Guy Tripp closes in on what he hopes is a good covey of quail that his dog, Brandon, has pointed.  The guide, Ken, stands by in the background.
Guy Tripp closes in on what he hopes is a good covey of quail that his dog, Brandon, has pointed. The guide, Ken, stands by in the background.

Archived Story

Bobwhite quail on the rise?

Published 5:00pm Tuesday, December 10, 2013

By Fred Bonner

I don’t know of any quail hunters who aren’t distresses with the lack of their treasured “Bobwhites” these days. Whether the alarming decline of the birds is due to over hunting, large numbers of predators, lack of suitable habitat, pesticides or global warming or a combination of all of the above, the facts are that it’s rare to see large coveys of quail anymore.
That’s why I was nearly scared silly a few days ago when I got out of my car beside a small patch of woods and from under my feet more quail than I’ve seen in many days burst from the scant cover. I stood there in awe as my young dog that had never experienced such a sight or sound went nuts trying to see what had made that noise. I estimated that there were about two dozen birds in that covey and, since nobody had been releasing pen-raised birds in that area, these had to be wild birds.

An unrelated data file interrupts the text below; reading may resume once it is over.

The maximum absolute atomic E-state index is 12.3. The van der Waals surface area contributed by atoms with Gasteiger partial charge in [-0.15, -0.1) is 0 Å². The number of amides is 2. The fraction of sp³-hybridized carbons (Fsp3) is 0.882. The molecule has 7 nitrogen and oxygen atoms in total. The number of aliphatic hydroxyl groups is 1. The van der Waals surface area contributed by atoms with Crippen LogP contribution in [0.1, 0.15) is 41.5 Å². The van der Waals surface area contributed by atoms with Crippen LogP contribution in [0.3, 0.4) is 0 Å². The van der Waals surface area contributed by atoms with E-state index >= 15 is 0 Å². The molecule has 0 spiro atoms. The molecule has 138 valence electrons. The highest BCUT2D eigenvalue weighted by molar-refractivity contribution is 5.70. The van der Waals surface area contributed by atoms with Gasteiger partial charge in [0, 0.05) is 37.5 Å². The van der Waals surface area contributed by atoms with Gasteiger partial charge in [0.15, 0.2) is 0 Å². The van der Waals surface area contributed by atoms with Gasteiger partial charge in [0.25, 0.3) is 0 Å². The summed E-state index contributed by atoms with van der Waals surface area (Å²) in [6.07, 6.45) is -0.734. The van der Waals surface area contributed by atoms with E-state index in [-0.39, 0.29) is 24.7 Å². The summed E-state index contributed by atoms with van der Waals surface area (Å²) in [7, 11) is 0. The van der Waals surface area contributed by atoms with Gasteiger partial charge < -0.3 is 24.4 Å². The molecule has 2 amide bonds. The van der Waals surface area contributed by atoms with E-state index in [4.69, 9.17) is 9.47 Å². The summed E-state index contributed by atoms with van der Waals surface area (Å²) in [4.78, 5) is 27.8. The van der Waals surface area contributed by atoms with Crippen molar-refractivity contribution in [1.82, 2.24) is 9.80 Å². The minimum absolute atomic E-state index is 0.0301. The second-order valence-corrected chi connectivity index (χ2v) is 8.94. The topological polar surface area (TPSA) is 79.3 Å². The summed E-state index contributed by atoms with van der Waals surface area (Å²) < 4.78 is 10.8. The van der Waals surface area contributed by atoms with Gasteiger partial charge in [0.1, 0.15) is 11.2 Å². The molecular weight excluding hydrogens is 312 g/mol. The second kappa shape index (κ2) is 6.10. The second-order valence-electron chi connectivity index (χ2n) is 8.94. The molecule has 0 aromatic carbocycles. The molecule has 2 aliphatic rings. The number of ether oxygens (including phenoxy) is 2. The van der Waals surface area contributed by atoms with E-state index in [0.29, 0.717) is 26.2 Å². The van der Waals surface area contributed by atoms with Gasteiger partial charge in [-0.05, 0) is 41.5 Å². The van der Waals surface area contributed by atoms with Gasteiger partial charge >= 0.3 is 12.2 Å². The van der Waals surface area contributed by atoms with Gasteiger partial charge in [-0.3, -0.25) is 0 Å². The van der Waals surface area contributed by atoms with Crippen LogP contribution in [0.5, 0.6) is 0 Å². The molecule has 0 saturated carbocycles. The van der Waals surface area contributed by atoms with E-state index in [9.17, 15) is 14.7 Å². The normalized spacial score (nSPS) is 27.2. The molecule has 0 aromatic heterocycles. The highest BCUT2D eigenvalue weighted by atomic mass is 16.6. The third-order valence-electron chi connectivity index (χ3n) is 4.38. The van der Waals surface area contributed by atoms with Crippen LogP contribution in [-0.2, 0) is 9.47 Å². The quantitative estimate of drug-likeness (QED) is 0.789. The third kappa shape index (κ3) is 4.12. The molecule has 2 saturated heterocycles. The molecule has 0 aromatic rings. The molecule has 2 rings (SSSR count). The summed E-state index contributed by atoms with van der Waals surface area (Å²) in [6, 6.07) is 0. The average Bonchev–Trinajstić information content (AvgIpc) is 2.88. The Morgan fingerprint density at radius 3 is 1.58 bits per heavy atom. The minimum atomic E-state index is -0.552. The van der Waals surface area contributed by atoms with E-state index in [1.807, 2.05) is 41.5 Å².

In spite of the fact that I’d have loved nothing better than to have been standing with my shotgun at the ready when that big covey burst from cover, I hope nobody bothers that covey for a year or two. We desperately need some good broods of truly wild quail on hand to reproduce enough young quail that can move on into what little good cover is around for the birds to live in.